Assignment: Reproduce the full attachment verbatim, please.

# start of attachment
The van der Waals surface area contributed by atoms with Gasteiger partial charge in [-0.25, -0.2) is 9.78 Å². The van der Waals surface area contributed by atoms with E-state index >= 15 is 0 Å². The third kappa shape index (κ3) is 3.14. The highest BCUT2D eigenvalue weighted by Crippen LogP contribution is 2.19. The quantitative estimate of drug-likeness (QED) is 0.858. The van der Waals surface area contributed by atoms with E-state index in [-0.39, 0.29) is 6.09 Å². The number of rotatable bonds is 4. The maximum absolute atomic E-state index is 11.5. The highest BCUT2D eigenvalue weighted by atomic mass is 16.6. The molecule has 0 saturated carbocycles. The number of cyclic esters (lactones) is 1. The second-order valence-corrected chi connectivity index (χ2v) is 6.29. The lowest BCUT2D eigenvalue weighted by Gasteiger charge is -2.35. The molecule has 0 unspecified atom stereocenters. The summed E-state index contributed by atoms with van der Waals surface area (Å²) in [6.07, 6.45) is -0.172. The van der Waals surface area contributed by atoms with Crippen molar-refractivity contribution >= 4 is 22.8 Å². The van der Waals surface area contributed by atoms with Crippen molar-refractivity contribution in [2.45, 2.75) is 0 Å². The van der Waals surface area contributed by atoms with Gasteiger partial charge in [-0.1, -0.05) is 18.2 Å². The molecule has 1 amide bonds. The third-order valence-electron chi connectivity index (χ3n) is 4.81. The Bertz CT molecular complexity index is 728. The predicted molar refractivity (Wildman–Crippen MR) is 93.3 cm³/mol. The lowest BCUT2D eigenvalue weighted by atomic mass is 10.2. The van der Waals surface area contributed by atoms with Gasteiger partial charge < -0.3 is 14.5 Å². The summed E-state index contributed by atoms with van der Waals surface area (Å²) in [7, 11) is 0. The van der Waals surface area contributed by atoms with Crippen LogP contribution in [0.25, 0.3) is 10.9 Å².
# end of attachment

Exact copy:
The van der Waals surface area contributed by atoms with Gasteiger partial charge in [-0.25, -0.2) is 9.78 Å². The van der Waals surface area contributed by atoms with E-state index >= 15 is 0 Å². The third kappa shape index (κ3) is 3.14. The highest BCUT2D eigenvalue weighted by Crippen LogP contribution is 2.19. The quantitative estimate of drug-likeness (QED) is 0.858. The van der Waals surface area contributed by atoms with E-state index in [-0.39, 0.29) is 6.09 Å². The number of rotatable bonds is 4. The maximum absolute atomic E-state index is 11.5. The highest BCUT2D eigenvalue weighted by atomic mass is 16.6. The molecule has 0 saturated carbocycles. The number of cyclic esters (lactones) is 1. The second-order valence-corrected chi connectivity index (χ2v) is 6.29. The lowest BCUT2D eigenvalue weighted by Gasteiger charge is -2.35. The molecule has 0 unspecified atom stereocenters. The summed E-state index contributed by atoms with van der Waals surface area (Å²) in [6.07, 6.45) is -0.172. The van der Waals surface area contributed by atoms with Crippen molar-refractivity contribution >= 4 is 22.8 Å². The van der Waals surface area contributed by atoms with Crippen molar-refractivity contribution in [2.45, 2.75) is 0 Å². The van der Waals surface area contributed by atoms with Gasteiger partial charge in [-0.1, -0.05) is 18.2 Å². The molecule has 1 amide bonds. The third-order valence-electron chi connectivity index (χ3n) is 4.81. The Bertz CT molecular complexity index is 728. The predicted molar refractivity (Wildman–Crippen MR) is 93.3 cm³/mol. The lowest BCUT2D eigenvalue weighted by atomic mass is 10.2. The van der Waals surface area contributed by atoms with Gasteiger partial charge < -0.3 is 14.5 Å². The summed E-state index contributed by atoms with van der Waals surface area (Å²) in [7, 11) is 0. The van der Waals surface area contributed by atoms with Crippen LogP contribution in [0.25, 0.3) is 10.9 Å².